Photo: The Finnish Competition and Consumer Authority

The Finnish Competition and Consumer Authority (FCCA) got a new head of merger control, Ms Sanna Syrjälä, at the beginning of 2017. In this interview with Nordic Competition, she urges parties to engage in early and realistic pre-notification discussions and highlights the increased significance of econometrics in effects analyses.

You have a background as a head of research in the FCCA’s department responsible for cartels and other behavioural competition law enforcement. Why did you choose to move your focus to merger control, and how will your experience be of use in your new position?

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2016: This happened in the Nordics

Here’s our roundup of the most interesting competition law developments in the Nordic countries in 2016.


  • Non-compete clause. The Stockholm District Court found against the Swedish Competition Authority that a non-compete clause lasting five years did not constitute an infringement of competition rules by object, and was further unable to identify anti-competitive effects. As a result, the Court refused to impose the fines of around EUR 5 million that the SCA had requested. The Patent and Market Court will hear the authority’s appeal in September 2017.

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Book Review: Between Regulation and Deregulation

In the fall 2016, Associated Professor at the University of Copenhagen, Christian Bergqvist, published a study on the limitations of competition law and its ambiguous application to the supply of electricity and telecommunications in the EU. The publication analyses the impact of competition law in the electricity and telecommunications sectors across the EU. The general perception is that competition law has played a limited role in the electricity and telecoms markets. “Between Regulation and Deregulation” rebuts the presumption but then offers some words of caution on the matter, as competition law is not well equipped to deal with some of the unique forms of market power in these sectors. Nordic Competition Blog has been invited to review the publication.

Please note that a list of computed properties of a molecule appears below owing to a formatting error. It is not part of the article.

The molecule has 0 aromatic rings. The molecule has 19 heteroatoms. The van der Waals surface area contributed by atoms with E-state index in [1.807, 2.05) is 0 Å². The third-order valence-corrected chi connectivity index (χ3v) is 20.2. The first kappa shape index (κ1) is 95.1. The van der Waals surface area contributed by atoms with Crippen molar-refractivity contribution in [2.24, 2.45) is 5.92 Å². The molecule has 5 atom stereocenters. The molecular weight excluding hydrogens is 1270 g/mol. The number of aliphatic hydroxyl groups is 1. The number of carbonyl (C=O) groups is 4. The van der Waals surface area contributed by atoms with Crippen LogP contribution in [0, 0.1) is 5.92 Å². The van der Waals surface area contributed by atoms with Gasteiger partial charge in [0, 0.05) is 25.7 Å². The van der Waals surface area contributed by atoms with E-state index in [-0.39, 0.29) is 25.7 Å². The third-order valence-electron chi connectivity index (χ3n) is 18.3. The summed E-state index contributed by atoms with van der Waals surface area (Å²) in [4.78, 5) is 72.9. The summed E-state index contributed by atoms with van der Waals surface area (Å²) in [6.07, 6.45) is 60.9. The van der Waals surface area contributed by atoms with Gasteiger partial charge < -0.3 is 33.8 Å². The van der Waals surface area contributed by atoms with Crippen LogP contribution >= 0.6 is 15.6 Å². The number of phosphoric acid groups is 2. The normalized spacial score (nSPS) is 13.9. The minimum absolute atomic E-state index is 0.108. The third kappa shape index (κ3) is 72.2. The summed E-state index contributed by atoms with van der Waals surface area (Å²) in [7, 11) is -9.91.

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Mind the Gap: Another Hurdle for Damages Claims in the EEA?

Guest post by Elisabeth Lian Haugsdal

Photo: Kevin George/Shutterstock

We are delighted to publish a post written by Elisabeth Lian Haugsdal. Elisabeth currently works as a Legal Officer at EFTA in Brussels and is one of the true experts on the peculiarities of the EEA Agreement, the agreement that extends the effect of most EU legislation to include Norway and the other EFTA countries (except Switzerland). As always, the views expressed on this blog are personal and covered by the disclaimer.

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Danish court increases fine level

Just before Christmas, the Danish Court of Holstebro fined the company Canett A/S for infringing the Danish Competition Act. The ruling was the first under the new Danish fine regime, which is designed to increase the fine level by a factor of 10. The Canett case did not go that far but the fine level was heavily increased, and other businesses have been warned that fines for infringing the Danish Competition Act are about to reach a new level. Canett was fined DKK 600,000 for instructing one dealer to apply binding resale prices.  

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